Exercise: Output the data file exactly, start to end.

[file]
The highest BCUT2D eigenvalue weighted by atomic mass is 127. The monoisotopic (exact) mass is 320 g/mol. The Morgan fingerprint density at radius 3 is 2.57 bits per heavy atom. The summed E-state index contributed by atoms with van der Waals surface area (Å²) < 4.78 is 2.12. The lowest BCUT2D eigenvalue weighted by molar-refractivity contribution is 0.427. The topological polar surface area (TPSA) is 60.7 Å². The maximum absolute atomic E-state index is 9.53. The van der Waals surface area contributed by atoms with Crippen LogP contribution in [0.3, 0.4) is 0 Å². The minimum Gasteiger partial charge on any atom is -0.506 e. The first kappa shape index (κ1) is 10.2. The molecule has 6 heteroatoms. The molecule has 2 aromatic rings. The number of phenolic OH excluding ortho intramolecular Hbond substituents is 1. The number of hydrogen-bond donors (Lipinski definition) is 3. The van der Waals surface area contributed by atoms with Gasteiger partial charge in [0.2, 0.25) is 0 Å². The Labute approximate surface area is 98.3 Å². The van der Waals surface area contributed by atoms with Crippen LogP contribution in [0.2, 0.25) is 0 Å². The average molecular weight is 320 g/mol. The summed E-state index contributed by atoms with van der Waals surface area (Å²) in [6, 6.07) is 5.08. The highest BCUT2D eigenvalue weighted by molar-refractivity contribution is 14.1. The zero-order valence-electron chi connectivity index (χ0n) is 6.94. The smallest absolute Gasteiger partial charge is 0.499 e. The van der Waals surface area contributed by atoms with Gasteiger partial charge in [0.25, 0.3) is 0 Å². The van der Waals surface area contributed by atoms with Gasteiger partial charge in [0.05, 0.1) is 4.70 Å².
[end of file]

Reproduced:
The highest BCUT2D eigenvalue weighted by atomic mass is 127. The monoisotopic (exact) mass is 320 g/mol. The Morgan fingerprint density at radius 3 is 2.57 bits per heavy atom. The summed E-state index contributed by atoms with van der Waals surface area (Å²) < 4.78 is 2.12. The lowest BCUT2D eigenvalue weighted by molar-refractivity contribution is 0.427. The topological polar surface area (TPSA) is 60.7 Å². The maximum absolute atomic E-state index is 9.53. The van der Waals surface area contributed by atoms with Crippen LogP contribution in [0.3, 0.4) is 0 Å². The minimum Gasteiger partial charge on any atom is -0.506 e. The first kappa shape index (κ1) is 10.2. The molecule has 6 heteroatoms. The molecule has 2 aromatic rings. The number of phenolic OH excluding ortho intramolecular Hbond substituents is 1. The number of hydrogen-bond donors (Lipinski definition) is 3. The van der Waals surface area contributed by atoms with Gasteiger partial charge in [0.2, 0.25) is 0 Å². The Labute approximate surface area is 98.3 Å². The van der Waals surface area contributed by atoms with Crippen LogP contribution in [0.2, 0.25) is 0 Å². The average molecular weight is 320 g/mol. The summed E-state index contributed by atoms with van der Waals surface area (Å²) in [6, 6.07) is 5.08. The highest BCUT2D eigenvalue weighted by molar-refractivity contribution is 14.1. The zero-order valence-electron chi connectivity index (χ0n) is 6.94. The smallest absolute Gasteiger partial charge is 0.499 e. The van der Waals surface area contributed by atoms with Gasteiger partial charge in [0.25, 0.3) is 0 Å². The van der Waals surface area contributed by atoms with Gasteiger partial charge in [0.05, 0.1) is 4.70 Å².